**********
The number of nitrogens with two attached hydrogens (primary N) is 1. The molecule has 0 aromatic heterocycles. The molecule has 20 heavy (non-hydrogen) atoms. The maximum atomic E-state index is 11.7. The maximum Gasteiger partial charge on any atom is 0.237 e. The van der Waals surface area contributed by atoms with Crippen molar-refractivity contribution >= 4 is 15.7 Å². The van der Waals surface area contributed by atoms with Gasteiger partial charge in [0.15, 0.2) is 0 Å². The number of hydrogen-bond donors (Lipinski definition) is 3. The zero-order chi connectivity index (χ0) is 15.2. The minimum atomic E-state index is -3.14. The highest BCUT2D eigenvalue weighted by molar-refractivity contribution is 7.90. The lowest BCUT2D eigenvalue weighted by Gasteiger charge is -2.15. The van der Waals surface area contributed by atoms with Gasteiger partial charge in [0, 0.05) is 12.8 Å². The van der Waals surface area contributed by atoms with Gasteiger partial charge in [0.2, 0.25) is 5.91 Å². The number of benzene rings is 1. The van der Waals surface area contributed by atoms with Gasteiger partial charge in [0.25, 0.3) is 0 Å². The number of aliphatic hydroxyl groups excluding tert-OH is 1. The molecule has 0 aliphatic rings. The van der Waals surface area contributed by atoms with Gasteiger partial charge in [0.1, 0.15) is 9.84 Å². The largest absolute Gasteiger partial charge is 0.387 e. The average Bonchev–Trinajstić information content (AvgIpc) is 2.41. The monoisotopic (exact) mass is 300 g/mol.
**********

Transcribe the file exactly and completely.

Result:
The number of nitrogens with two attached hydrogens (primary N) is 1. The molecule has 0 aromatic heterocycles. The molecule has 20 heavy (non-hydrogen) atoms. The maximum atomic E-state index is 11.7. The maximum Gasteiger partial charge on any atom is 0.237 e. The van der Waals surface area contributed by atoms with Crippen molar-refractivity contribution >= 4 is 15.7 Å². The van der Waals surface area contributed by atoms with Gasteiger partial charge in [0.15, 0.2) is 0 Å². The number of hydrogen-bond donors (Lipinski definition) is 3. The zero-order chi connectivity index (χ0) is 15.2. The minimum atomic E-state index is -3.14. The highest BCUT2D eigenvalue weighted by molar-refractivity contribution is 7.90. The lowest BCUT2D eigenvalue weighted by Gasteiger charge is -2.15. The van der Waals surface area contributed by atoms with Gasteiger partial charge in [0, 0.05) is 12.8 Å². The van der Waals surface area contributed by atoms with Gasteiger partial charge in [0.2, 0.25) is 5.91 Å². The number of benzene rings is 1. The van der Waals surface area contributed by atoms with Gasteiger partial charge in [0.25, 0.3) is 0 Å². The number of aliphatic hydroxyl groups excluding tert-OH is 1. The molecule has 0 aliphatic rings. The van der Waals surface area contributed by atoms with Gasteiger partial charge in [0.1, 0.15) is 9.84 Å². The largest absolute Gasteiger partial charge is 0.387 e. The average Bonchev–Trinajstić information content (AvgIpc) is 2.41. The monoisotopic (exact) mass is 300 g/mol.